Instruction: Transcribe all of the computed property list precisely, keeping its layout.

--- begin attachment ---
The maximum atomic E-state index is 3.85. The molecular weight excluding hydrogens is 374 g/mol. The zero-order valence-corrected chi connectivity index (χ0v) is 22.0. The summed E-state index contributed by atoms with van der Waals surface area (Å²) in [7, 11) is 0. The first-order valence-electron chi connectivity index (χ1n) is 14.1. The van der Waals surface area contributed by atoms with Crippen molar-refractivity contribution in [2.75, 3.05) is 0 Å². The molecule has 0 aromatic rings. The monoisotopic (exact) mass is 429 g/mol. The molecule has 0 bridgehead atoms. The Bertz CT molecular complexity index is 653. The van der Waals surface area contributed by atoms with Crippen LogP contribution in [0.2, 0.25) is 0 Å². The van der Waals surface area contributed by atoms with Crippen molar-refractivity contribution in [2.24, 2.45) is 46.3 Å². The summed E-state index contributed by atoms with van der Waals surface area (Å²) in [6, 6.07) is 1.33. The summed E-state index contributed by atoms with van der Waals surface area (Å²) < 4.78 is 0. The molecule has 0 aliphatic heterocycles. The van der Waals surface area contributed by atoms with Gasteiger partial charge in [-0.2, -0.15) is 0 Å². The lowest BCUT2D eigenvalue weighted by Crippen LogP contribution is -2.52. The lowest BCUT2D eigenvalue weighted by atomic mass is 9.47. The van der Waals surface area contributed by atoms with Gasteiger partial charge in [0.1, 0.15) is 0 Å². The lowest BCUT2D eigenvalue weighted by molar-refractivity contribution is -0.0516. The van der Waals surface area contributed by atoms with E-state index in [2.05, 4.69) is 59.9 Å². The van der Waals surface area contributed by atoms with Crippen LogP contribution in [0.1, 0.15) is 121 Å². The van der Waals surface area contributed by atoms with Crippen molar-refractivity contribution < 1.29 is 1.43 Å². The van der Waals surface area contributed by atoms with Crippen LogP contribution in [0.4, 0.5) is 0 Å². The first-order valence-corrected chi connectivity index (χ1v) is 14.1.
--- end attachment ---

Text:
The maximum atomic E-state index is 3.85. The molecular weight excluding hydrogens is 374 g/mol. The zero-order valence-corrected chi connectivity index (χ0v) is 22.0. The summed E-state index contributed by atoms with van der Waals surface area (Å²) in [7, 11) is 0. The first-order valence-electron chi connectivity index (χ1n) is 14.1. The van der Waals surface area contributed by atoms with Crippen molar-refractivity contribution in [2.75, 3.05) is 0 Å². The molecule has 0 aromatic rings. The monoisotopic (exact) mass is 429 g/mol. The molecule has 0 bridgehead atoms. The Bertz CT molecular complexity index is 653. The van der Waals surface area contributed by atoms with Crippen LogP contribution in [0.2, 0.25) is 0 Å². The van der Waals surface area contributed by atoms with Crippen molar-refractivity contribution in [2.24, 2.45) is 46.3 Å². The summed E-state index contributed by atoms with van der Waals surface area (Å²) in [6, 6.07) is 1.33. The summed E-state index contributed by atoms with van der Waals surface area (Å²) < 4.78 is 0. The molecule has 0 aliphatic heterocycles. The van der Waals surface area contributed by atoms with Gasteiger partial charge in [-0.2, -0.15) is 0 Å². The lowest BCUT2D eigenvalue weighted by Crippen LogP contribution is -2.52. The lowest BCUT2D eigenvalue weighted by atomic mass is 9.47. The van der Waals surface area contributed by atoms with Gasteiger partial charge in [0.1, 0.15) is 0 Å². The lowest BCUT2D eigenvalue weighted by molar-refractivity contribution is -0.0516. The van der Waals surface area contributed by atoms with E-state index in [2.05, 4.69) is 59.9 Å². The van der Waals surface area contributed by atoms with Crippen LogP contribution in [0.1, 0.15) is 121 Å². The van der Waals surface area contributed by atoms with Crippen molar-refractivity contribution < 1.29 is 1.43 Å². The van der Waals surface area contributed by atoms with Crippen LogP contribution in [0.4, 0.5) is 0 Å². The first-order valence-corrected chi connectivity index (χ1v) is 14.1.